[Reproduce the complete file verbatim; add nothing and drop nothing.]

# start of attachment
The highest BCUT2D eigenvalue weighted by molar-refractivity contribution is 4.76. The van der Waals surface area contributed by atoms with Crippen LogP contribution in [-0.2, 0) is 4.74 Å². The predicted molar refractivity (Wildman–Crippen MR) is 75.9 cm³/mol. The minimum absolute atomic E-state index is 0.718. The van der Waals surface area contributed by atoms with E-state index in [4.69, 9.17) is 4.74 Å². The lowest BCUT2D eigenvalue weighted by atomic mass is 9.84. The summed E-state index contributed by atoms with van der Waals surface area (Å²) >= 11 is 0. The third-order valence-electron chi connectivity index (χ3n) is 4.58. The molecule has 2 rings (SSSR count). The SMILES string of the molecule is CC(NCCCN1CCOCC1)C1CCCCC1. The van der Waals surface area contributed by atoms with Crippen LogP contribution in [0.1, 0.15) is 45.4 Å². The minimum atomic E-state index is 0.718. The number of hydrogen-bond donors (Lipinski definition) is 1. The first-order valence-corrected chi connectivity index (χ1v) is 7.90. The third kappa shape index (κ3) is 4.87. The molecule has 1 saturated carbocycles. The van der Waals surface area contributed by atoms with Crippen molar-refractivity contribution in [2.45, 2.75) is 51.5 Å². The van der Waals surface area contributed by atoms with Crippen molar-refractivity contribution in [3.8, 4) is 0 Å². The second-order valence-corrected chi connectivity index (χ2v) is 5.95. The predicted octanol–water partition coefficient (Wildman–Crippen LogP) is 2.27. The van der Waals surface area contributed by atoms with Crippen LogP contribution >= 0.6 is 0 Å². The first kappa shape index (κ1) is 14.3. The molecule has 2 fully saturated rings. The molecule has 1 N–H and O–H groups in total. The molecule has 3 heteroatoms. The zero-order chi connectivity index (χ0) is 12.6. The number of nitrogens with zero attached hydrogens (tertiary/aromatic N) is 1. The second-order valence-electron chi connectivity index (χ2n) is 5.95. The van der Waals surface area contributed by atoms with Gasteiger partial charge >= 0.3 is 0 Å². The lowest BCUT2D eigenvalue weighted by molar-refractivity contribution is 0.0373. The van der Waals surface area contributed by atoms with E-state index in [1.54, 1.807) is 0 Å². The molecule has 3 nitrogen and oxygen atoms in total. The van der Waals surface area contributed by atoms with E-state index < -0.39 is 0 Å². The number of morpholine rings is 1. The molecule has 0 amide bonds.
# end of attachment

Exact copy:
The highest BCUT2D eigenvalue weighted by molar-refractivity contribution is 4.76. The van der Waals surface area contributed by atoms with Crippen LogP contribution in [-0.2, 0) is 4.74 Å². The predicted molar refractivity (Wildman–Crippen MR) is 75.9 cm³/mol. The minimum absolute atomic E-state index is 0.718. The van der Waals surface area contributed by atoms with E-state index in [4.69, 9.17) is 4.74 Å². The lowest BCUT2D eigenvalue weighted by atomic mass is 9.84. The summed E-state index contributed by atoms with van der Waals surface area (Å²) >= 11 is 0. The third-order valence-electron chi connectivity index (χ3n) is 4.58. The molecule has 2 rings (SSSR count). The SMILES string of the molecule is CC(NCCCN1CCOCC1)C1CCCCC1. The van der Waals surface area contributed by atoms with Crippen LogP contribution in [0.1, 0.15) is 45.4 Å². The minimum atomic E-state index is 0.718. The number of hydrogen-bond donors (Lipinski definition) is 1. The first-order valence-corrected chi connectivity index (χ1v) is 7.90. The third kappa shape index (κ3) is 4.87. The molecule has 1 saturated carbocycles. The van der Waals surface area contributed by atoms with Crippen molar-refractivity contribution in [2.45, 2.75) is 51.5 Å². The van der Waals surface area contributed by atoms with Crippen molar-refractivity contribution in [3.8, 4) is 0 Å². The second-order valence-corrected chi connectivity index (χ2v) is 5.95. The predicted octanol–water partition coefficient (Wildman–Crippen LogP) is 2.27. The van der Waals surface area contributed by atoms with Crippen LogP contribution >= 0.6 is 0 Å². The first kappa shape index (κ1) is 14.3. The molecule has 2 fully saturated rings. The molecule has 1 N–H and O–H groups in total. The molecule has 3 heteroatoms. The zero-order chi connectivity index (χ0) is 12.6. The number of nitrogens with zero attached hydrogens (tertiary/aromatic N) is 1. The second-order valence-electron chi connectivity index (χ2n) is 5.95. The van der Waals surface area contributed by atoms with Gasteiger partial charge >= 0.3 is 0 Å². The lowest BCUT2D eigenvalue weighted by molar-refractivity contribution is 0.0373. The van der Waals surface area contributed by atoms with E-state index in [1.54, 1.807) is 0 Å². The molecule has 3 nitrogen and oxygen atoms in total. The van der Waals surface area contributed by atoms with E-state index < -0.39 is 0 Å². The number of morpholine rings is 1. The molecule has 0 amide bonds.